Experts also claimed that in several tribal villages, different members of the households often visit forests to collect minor forest produce or for farming, and unscheduled visits by health teams in such areas failed to evoke a good response. Some also suggested creative means of communication like skits and folk arts to win the trust of the communities and spread the message.
Gautam Mohanty, Programme Officer at Odisha Tribal Empowerment and Livelihood Programme (OTELP), which was the nodal agency responsible for vaccinating PVTGs, said that at least 20,346 members of the PVTGs above the age of 45 years have been vaccinated till now and a total of 2,342 persons in the 18-44 age group have also been vaccinated. Mohanty said that although OTELP and the health department faced several challenges, it has worked on special plans to counter them.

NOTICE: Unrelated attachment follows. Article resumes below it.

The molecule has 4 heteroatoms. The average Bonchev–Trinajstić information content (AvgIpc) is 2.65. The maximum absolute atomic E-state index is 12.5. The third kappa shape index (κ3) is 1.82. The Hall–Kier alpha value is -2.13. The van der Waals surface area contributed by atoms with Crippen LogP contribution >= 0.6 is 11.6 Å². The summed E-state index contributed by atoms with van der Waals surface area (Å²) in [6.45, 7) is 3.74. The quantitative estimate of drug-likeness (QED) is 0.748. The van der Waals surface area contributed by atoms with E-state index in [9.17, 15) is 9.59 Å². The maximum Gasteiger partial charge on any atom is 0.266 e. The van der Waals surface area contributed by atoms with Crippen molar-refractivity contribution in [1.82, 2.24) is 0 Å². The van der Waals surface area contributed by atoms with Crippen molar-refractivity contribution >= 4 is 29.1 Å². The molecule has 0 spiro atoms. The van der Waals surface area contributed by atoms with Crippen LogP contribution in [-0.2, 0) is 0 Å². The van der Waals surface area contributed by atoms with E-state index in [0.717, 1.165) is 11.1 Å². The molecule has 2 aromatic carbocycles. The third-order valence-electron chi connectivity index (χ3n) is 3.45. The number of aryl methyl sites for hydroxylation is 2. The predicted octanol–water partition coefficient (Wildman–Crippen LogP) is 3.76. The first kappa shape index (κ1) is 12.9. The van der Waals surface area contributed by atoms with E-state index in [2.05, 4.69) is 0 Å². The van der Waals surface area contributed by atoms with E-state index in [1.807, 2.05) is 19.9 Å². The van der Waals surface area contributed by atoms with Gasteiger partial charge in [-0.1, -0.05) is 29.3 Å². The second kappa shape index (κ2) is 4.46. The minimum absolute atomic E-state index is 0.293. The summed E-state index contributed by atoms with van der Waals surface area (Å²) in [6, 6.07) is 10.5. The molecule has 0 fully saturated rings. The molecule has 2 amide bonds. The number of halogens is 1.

“The situation was challenging initially, where we saw many people fleeing to forest areas in tribal villages to avoid vaccination but this has changed and we are proving successful now. We started taking the local leaders and volunteers from such areas into confidence and used them to create awareness in their own language and local beliefs.”
Mohanty also said that village-to-village awareness campaigns with microphones, incentives to visit quarantine centres, special covid-kits for the villagers, etc. helped them to garner their support and that the situation is likely to improve soon.
(The author is a Bhubaneswar-based freelance journalist and a member of 101Reporters.com, a pan-India network of grassroots reporters.)